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A Piece of Cake

Upon first stepping into the Orpheum Theatre (located near the Boston Common across from the Park Street Church), I immediately knew that this would be unlike any concert I had previously attended. First off, the theatre itself has the look and feel of a, uh, well, an old theatre. I wasn’t sure if I was here to see Cake rocking the audience to ‘Going the Distance’ or Javert belting out ‘Stars’. Second, I had assigned seats. Assigned seats? At a concert? Was this the opera? How could a mosh pit be properly organized if everyone was sitting down in their pre-arranged seats? How could you crowd surf if every time you got to the aisle the audience had to let you down again? Very disturbing. And lastly, what was with this crowd? To the right were weed-smoking, nose-ringed, tattooed miscreants, which is what one would expect at any concert. But then to the left were 40 year old Midwesterners with beer guts and scruffy beards. What were they doing here? And then in front of me was an entire family – Dad, Mom, a 13 year old daughter and a ten year old boy. Where was I? Was Barney the opening act? The vast diversity of the crowd itself spoke volumes about the band, whose folksy songs have a universal appeal.

Despite these reservations, I took my place in my assigned seat and prepared myself to get rocked, Cake style.

Cake did not disappoint. Playing songs spanning all their albums, from ‘How do you afford your rock ‘n roll lifestyle?’ (Motorcade of Generosity, 1994) to ‘Daria’ (Fashion Nugget, 1996) to their new hit single ‘No Phone’ (Pressure Chief, 2004), they managed to cater Cake to everyone in the diverse crowd. Particularly on target was Vincent di Fiore who belted out on his trumpet, giving each song its particular Cake feel and making many in the audience wonder where the brass has gone in most of today’s pop hits.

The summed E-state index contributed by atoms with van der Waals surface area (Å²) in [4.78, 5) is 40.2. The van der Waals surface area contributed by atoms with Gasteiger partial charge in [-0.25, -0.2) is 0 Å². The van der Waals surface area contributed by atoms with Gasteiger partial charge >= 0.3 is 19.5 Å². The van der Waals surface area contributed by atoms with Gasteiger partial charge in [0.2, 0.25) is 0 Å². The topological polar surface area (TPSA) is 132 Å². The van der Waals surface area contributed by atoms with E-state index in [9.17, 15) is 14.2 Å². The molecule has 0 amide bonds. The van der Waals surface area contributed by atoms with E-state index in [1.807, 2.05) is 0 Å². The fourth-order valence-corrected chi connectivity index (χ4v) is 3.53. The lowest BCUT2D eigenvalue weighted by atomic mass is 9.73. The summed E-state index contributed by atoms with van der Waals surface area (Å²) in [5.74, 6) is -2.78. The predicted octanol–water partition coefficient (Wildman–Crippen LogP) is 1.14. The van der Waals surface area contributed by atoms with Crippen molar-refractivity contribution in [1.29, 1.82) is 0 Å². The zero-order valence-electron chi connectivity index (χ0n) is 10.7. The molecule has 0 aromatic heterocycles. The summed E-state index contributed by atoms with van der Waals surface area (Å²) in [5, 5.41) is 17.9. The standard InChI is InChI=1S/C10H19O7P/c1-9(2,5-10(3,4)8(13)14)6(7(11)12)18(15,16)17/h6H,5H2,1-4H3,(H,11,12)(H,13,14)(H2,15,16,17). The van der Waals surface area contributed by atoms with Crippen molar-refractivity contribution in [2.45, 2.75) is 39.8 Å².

However, the crowd turned on them a bit midway through the act after lead singer John McCrea shouted out “I don’t care about your sports teams,” leading the audience to start a rousing rendition of “Let’s Go Red Sox!” at the top of their lungs. At least they weren’t shouting “Yankees Suck!” But Cake immediately got the crowd back into it by playing their classic song ‘Stickshifts and Safety Belts’. Cake then closed with the two songs that truly put them on the map, ‘The Distance’ and ‘I will Survive’.
All in all it was a great concert with a strong Cake flavor. Nothing flashy, no explosions, no females humping snakes – just great music played by a group who always has their egos checked at the door.

Where Cake will be serving up a tasty slice of music over the next couple months:

10/12: Tampa, FL
Janus Landing

10/13: Atlanta, GA
Tabernacle

10/15: Charleston, SC
WAVF Fest, Black Bart Stadium

10/17: Indianapolis, IN
The Vogue

10/18: Detroit, MI
Royal Oak

10/19: Toronto, Canada
Massey Hall

October 18, 2004
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